Art in Print
Why the Met Should Appoint a Female Director
On Tuesday, the Metropolitan Museum of Art’s director Thomas Campbell announced his resignation. In a response to this news, Liz Oliver has written about why she believes the Met should now appoint a woman. This could be the first female director in the museum’s 147-year history. She connects this pattern of only hiring men at the highest level of administration to a larger, perhaps unintentional pattern in museum culture. A lot of big-name museums have never had a woman as director, even if some of those institutions had female presidents or chief financial officers. It seems that it is not just female directors and artists who are underrepresented in museums, but female scholars as well, even though 70 percent of curators in the United States are women and females outnumber men in doctorates attained in art history. She considers some of the reasons why there has not yet been a female director at the Met but concludes that each of these reasons are outdated. There are plenty of women up for the task today. And as art history has become a diverse field, a director should represent that diversity as well.
Via: The New York Times
Brick Lane in the 80s: before it became Banglatown
Today’s piece in the The Guardian by Chitra Ramaswamy depicts the mesmerizing story of Brick Lane in the 1980s. Cause for the article are the fascinating photos of this London neighbourhood by Raju Vaidyanathan. The photos depict an era before Brick Lane became a curry, street art and hipster central. A time when Brick Lane was still becoming Banglatown.
The area that has been associated with immigration from its very origins and the photographs show the everyday life on and around Brick Lane, Vaidyanathan’s home until today. Unable to afford printing, he took thousands of photos as a teenager and stored the negatives in boxes. Twenty-nine years later, he reopened those boxes and finally chose to develop them. The Brick Lane Born exhibition is the result of that decision. The show is now touring Idea Stores - Tower Hamlets’ library and lifelong learning centre until 30 May 2017.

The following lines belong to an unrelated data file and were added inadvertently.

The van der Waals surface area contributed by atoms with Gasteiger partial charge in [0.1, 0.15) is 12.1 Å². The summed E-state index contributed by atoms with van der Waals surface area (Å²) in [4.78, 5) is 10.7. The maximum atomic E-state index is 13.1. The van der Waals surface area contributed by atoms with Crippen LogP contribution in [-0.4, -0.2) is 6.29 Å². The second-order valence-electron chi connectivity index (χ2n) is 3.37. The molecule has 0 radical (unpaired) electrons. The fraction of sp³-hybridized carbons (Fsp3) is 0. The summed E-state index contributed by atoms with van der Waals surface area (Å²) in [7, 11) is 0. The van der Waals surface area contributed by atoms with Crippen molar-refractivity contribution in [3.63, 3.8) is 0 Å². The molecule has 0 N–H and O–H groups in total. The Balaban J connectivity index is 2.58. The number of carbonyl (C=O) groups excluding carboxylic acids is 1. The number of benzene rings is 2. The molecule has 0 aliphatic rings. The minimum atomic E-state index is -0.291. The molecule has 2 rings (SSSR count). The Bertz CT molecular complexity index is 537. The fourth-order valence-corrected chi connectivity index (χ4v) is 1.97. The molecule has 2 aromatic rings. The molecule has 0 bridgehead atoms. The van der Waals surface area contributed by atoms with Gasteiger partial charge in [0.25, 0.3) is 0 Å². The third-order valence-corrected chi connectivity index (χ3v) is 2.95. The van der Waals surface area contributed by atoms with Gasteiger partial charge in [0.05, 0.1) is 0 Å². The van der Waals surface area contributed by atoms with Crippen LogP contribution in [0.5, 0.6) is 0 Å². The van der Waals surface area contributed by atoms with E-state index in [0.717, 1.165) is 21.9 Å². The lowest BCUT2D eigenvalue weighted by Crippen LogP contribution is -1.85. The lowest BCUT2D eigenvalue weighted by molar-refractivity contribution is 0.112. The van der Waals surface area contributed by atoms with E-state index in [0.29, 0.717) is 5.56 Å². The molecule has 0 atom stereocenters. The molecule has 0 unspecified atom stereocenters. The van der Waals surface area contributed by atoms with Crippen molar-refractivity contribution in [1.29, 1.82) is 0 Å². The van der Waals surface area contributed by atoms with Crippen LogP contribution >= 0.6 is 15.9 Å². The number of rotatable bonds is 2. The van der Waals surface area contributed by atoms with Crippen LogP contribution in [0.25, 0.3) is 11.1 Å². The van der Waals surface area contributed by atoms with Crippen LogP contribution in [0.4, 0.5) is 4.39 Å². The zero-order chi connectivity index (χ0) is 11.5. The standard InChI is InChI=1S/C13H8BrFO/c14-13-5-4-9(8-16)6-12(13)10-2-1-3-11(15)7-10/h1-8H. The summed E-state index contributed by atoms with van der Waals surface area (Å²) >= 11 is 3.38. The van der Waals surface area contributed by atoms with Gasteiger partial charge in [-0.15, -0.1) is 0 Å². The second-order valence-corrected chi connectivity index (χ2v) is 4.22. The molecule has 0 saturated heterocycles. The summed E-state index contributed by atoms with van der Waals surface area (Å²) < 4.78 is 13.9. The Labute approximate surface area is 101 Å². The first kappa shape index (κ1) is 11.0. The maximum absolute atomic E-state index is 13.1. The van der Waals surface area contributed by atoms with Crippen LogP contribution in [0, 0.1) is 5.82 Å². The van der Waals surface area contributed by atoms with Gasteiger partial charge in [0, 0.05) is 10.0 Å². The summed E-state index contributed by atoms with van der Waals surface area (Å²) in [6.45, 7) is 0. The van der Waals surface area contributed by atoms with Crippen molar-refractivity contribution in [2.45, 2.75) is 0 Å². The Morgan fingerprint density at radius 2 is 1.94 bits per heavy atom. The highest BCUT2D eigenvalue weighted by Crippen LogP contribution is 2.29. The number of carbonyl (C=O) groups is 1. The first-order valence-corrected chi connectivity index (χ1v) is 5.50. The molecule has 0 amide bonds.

Vermeer and the Masters of Genre Painting, Louvre — rapt visions of interiority
A new exhibition of Dutch genre painters, Vermeer and the Masters of Genre Painting, has recently opened at the Louvre. The French museum has assembled about a third of Johannes Vermeer’s (1632-1675) well respected oeuvre. It’ll be the first Vermeer exhibition in France since 1966 and also one of the biggest ever held. The Louvre has grouped the works theme-by-theme and fully explores patterns of rivalry, influence and independence. It’s a fantastic collection of refined genre paintings in unified colors of the everyday life in Holland’s Golden Age. The exhibition runs until the end of May, and will then go on to the National Gallery in Ireland in the summer and the National Gallery of Art in Washington next autumn.
Via: Financial Times
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